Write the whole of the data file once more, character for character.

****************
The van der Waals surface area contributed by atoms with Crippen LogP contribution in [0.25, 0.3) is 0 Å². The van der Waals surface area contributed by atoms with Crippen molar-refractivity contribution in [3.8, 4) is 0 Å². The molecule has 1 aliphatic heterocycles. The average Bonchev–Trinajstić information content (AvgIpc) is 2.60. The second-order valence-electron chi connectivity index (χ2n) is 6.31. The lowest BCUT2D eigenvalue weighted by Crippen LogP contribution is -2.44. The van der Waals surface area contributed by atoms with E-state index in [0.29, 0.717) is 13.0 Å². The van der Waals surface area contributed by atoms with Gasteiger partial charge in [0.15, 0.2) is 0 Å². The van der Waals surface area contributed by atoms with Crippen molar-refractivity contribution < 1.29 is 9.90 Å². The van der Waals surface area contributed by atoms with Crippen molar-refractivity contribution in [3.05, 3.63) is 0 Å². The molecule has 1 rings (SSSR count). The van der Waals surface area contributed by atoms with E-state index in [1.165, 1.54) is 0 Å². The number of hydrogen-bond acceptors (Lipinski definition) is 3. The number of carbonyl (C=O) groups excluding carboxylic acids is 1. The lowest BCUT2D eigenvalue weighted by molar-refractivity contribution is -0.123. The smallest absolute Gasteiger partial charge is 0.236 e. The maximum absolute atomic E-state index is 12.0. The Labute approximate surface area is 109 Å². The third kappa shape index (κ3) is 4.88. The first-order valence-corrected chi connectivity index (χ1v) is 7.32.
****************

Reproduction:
The van der Waals surface area contributed by atoms with Crippen LogP contribution in [0.25, 0.3) is 0 Å². The van der Waals surface area contributed by atoms with Crippen molar-refractivity contribution in [3.8, 4) is 0 Å². The molecule has 1 aliphatic heterocycles. The average Bonchev–Trinajstić information content (AvgIpc) is 2.60. The second-order valence-electron chi connectivity index (χ2n) is 6.31. The lowest BCUT2D eigenvalue weighted by Crippen LogP contribution is -2.44. The van der Waals surface area contributed by atoms with E-state index in [0.29, 0.717) is 13.0 Å². The van der Waals surface area contributed by atoms with Gasteiger partial charge in [0.15, 0.2) is 0 Å². The van der Waals surface area contributed by atoms with Crippen molar-refractivity contribution < 1.29 is 9.90 Å². The van der Waals surface area contributed by atoms with Crippen molar-refractivity contribution in [3.05, 3.63) is 0 Å². The molecule has 1 rings (SSSR count). The van der Waals surface area contributed by atoms with E-state index in [1.165, 1.54) is 0 Å². The number of hydrogen-bond acceptors (Lipinski definition) is 3. The number of carbonyl (C=O) groups excluding carboxylic acids is 1. The lowest BCUT2D eigenvalue weighted by molar-refractivity contribution is -0.123. The smallest absolute Gasteiger partial charge is 0.236 e. The maximum absolute atomic E-state index is 12.0. The Labute approximate surface area is 109 Å². The third kappa shape index (κ3) is 4.88. The first-order valence-corrected chi connectivity index (χ1v) is 7.32.